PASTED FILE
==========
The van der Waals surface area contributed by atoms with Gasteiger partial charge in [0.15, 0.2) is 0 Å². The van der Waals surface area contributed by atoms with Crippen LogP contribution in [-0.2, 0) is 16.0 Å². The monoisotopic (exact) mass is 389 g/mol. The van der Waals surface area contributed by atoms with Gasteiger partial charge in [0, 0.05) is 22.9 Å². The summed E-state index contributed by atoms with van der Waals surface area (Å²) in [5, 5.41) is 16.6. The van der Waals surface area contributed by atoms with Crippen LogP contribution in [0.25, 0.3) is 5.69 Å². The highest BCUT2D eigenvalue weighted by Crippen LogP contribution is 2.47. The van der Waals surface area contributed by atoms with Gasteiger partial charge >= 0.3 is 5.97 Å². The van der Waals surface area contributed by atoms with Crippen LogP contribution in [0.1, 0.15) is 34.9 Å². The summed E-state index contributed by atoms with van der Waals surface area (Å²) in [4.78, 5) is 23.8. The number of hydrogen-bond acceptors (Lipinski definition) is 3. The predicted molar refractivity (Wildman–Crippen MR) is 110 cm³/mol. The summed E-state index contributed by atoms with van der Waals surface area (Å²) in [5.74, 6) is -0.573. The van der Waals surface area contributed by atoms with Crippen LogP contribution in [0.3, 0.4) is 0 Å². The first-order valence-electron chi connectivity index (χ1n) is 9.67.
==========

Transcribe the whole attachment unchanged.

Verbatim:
The van der Waals surface area contributed by atoms with Gasteiger partial charge in [0.15, 0.2) is 0 Å². The van der Waals surface area contributed by atoms with Crippen LogP contribution in [-0.2, 0) is 16.0 Å². The monoisotopic (exact) mass is 389 g/mol. The van der Waals surface area contributed by atoms with Gasteiger partial charge in [0, 0.05) is 22.9 Å². The summed E-state index contributed by atoms with van der Waals surface area (Å²) in [5, 5.41) is 16.6. The van der Waals surface area contributed by atoms with Crippen LogP contribution in [0.25, 0.3) is 5.69 Å². The highest BCUT2D eigenvalue weighted by Crippen LogP contribution is 2.47. The van der Waals surface area contributed by atoms with Gasteiger partial charge >= 0.3 is 5.97 Å². The van der Waals surface area contributed by atoms with Crippen LogP contribution in [0.1, 0.15) is 34.9 Å². The summed E-state index contributed by atoms with van der Waals surface area (Å²) in [4.78, 5) is 23.8. The number of hydrogen-bond acceptors (Lipinski definition) is 3. The predicted molar refractivity (Wildman–Crippen MR) is 110 cm³/mol. The summed E-state index contributed by atoms with van der Waals surface area (Å²) in [5.74, 6) is -0.573. The van der Waals surface area contributed by atoms with Crippen LogP contribution in [0.3, 0.4) is 0 Å². The first-order valence-electron chi connectivity index (χ1n) is 9.67.